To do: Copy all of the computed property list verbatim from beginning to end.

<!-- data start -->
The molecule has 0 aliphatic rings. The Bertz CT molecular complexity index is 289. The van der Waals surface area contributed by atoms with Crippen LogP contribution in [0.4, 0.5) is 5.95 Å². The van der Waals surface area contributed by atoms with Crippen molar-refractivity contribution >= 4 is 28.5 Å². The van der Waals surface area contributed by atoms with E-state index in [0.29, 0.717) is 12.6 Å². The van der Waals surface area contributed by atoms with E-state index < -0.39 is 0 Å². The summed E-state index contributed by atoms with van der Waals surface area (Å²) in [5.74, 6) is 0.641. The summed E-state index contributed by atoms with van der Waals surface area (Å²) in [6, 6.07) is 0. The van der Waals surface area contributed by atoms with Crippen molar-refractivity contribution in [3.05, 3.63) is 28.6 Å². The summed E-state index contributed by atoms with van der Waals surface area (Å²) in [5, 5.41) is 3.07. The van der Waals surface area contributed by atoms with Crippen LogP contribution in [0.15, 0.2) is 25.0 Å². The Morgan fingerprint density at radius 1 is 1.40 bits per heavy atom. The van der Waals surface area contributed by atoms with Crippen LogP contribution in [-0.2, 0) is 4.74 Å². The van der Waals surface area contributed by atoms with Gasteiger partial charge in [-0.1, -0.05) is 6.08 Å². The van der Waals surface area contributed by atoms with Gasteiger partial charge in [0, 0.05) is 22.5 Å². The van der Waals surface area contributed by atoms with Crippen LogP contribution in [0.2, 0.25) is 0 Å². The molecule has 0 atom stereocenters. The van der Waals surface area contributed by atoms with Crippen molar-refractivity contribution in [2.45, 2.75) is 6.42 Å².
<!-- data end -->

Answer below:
The molecule has 0 aliphatic rings. The Bertz CT molecular complexity index is 289. The van der Waals surface area contributed by atoms with Crippen LogP contribution in [0.4, 0.5) is 5.95 Å². The van der Waals surface area contributed by atoms with Crippen molar-refractivity contribution >= 4 is 28.5 Å². The van der Waals surface area contributed by atoms with E-state index in [0.29, 0.717) is 12.6 Å². The van der Waals surface area contributed by atoms with E-state index < -0.39 is 0 Å². The summed E-state index contributed by atoms with van der Waals surface area (Å²) in [5.74, 6) is 0.641. The summed E-state index contributed by atoms with van der Waals surface area (Å²) in [6, 6.07) is 0. The van der Waals surface area contributed by atoms with Crippen molar-refractivity contribution in [3.05, 3.63) is 28.6 Å². The summed E-state index contributed by atoms with van der Waals surface area (Å²) in [5, 5.41) is 3.07. The van der Waals surface area contributed by atoms with Crippen LogP contribution in [0.15, 0.2) is 25.0 Å². The Morgan fingerprint density at radius 1 is 1.40 bits per heavy atom. The van der Waals surface area contributed by atoms with Crippen LogP contribution in [-0.2, 0) is 4.74 Å². The van der Waals surface area contributed by atoms with Gasteiger partial charge in [-0.1, -0.05) is 6.08 Å². The van der Waals surface area contributed by atoms with Gasteiger partial charge in [0, 0.05) is 22.5 Å². The van der Waals surface area contributed by atoms with Crippen LogP contribution in [0.2, 0.25) is 0 Å². The molecule has 0 atom stereocenters. The van der Waals surface area contributed by atoms with Crippen molar-refractivity contribution in [2.45, 2.75) is 6.42 Å².